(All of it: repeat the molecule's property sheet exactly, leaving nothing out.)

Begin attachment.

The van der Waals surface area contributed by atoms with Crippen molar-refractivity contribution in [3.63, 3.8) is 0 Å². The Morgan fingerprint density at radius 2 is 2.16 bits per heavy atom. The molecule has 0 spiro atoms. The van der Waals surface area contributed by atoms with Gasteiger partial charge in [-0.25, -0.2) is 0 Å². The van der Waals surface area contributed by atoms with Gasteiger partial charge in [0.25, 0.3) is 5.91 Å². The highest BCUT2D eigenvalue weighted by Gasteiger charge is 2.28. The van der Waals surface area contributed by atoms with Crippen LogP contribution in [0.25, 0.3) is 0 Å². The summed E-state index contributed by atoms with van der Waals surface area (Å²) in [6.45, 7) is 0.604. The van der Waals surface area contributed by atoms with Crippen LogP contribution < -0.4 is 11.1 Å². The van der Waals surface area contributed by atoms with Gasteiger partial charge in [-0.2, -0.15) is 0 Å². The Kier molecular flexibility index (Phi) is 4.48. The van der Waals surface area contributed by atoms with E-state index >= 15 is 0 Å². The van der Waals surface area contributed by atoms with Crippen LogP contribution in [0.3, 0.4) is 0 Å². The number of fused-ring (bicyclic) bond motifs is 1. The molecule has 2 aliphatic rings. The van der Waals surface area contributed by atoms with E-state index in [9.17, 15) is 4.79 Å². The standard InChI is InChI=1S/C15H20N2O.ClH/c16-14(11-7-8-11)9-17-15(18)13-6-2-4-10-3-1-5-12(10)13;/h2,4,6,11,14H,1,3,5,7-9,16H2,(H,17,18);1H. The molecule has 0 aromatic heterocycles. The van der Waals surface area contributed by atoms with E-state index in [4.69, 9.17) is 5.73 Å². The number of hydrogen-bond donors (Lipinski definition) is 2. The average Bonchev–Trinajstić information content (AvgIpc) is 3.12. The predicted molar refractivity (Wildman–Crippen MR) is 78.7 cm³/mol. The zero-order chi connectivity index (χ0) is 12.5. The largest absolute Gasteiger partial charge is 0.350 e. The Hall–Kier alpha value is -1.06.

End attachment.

The van der Waals surface area contributed by atoms with Crippen molar-refractivity contribution in [3.63, 3.8) is 0 Å². The Morgan fingerprint density at radius 2 is 2.16 bits per heavy atom. The molecule has 0 spiro atoms. The van der Waals surface area contributed by atoms with Gasteiger partial charge in [-0.25, -0.2) is 0 Å². The van der Waals surface area contributed by atoms with Gasteiger partial charge in [0.25, 0.3) is 5.91 Å². The highest BCUT2D eigenvalue weighted by Gasteiger charge is 2.28. The van der Waals surface area contributed by atoms with Crippen LogP contribution in [0.25, 0.3) is 0 Å². The summed E-state index contributed by atoms with van der Waals surface area (Å²) in [6.45, 7) is 0.604. The van der Waals surface area contributed by atoms with Crippen LogP contribution < -0.4 is 11.1 Å². The van der Waals surface area contributed by atoms with Gasteiger partial charge in [-0.2, -0.15) is 0 Å². The Kier molecular flexibility index (Phi) is 4.48. The van der Waals surface area contributed by atoms with E-state index >= 15 is 0 Å². The van der Waals surface area contributed by atoms with Crippen LogP contribution in [0.3, 0.4) is 0 Å². The number of fused-ring (bicyclic) bond motifs is 1. The molecule has 2 aliphatic rings. The van der Waals surface area contributed by atoms with E-state index in [9.17, 15) is 4.79 Å². The standard InChI is InChI=1S/C15H20N2O.ClH/c16-14(11-7-8-11)9-17-15(18)13-6-2-4-10-3-1-5-12(10)13;/h2,4,6,11,14H,1,3,5,7-9,16H2,(H,17,18);1H. The molecule has 0 aromatic heterocycles. The van der Waals surface area contributed by atoms with E-state index in [4.69, 9.17) is 5.73 Å². The number of hydrogen-bond donors (Lipinski definition) is 2. The average Bonchev–Trinajstić information content (AvgIpc) is 3.12. The predicted molar refractivity (Wildman–Crippen MR) is 78.7 cm³/mol. The zero-order chi connectivity index (χ0) is 12.5. The largest absolute Gasteiger partial charge is 0.350 e. The Hall–Kier alpha value is -1.06.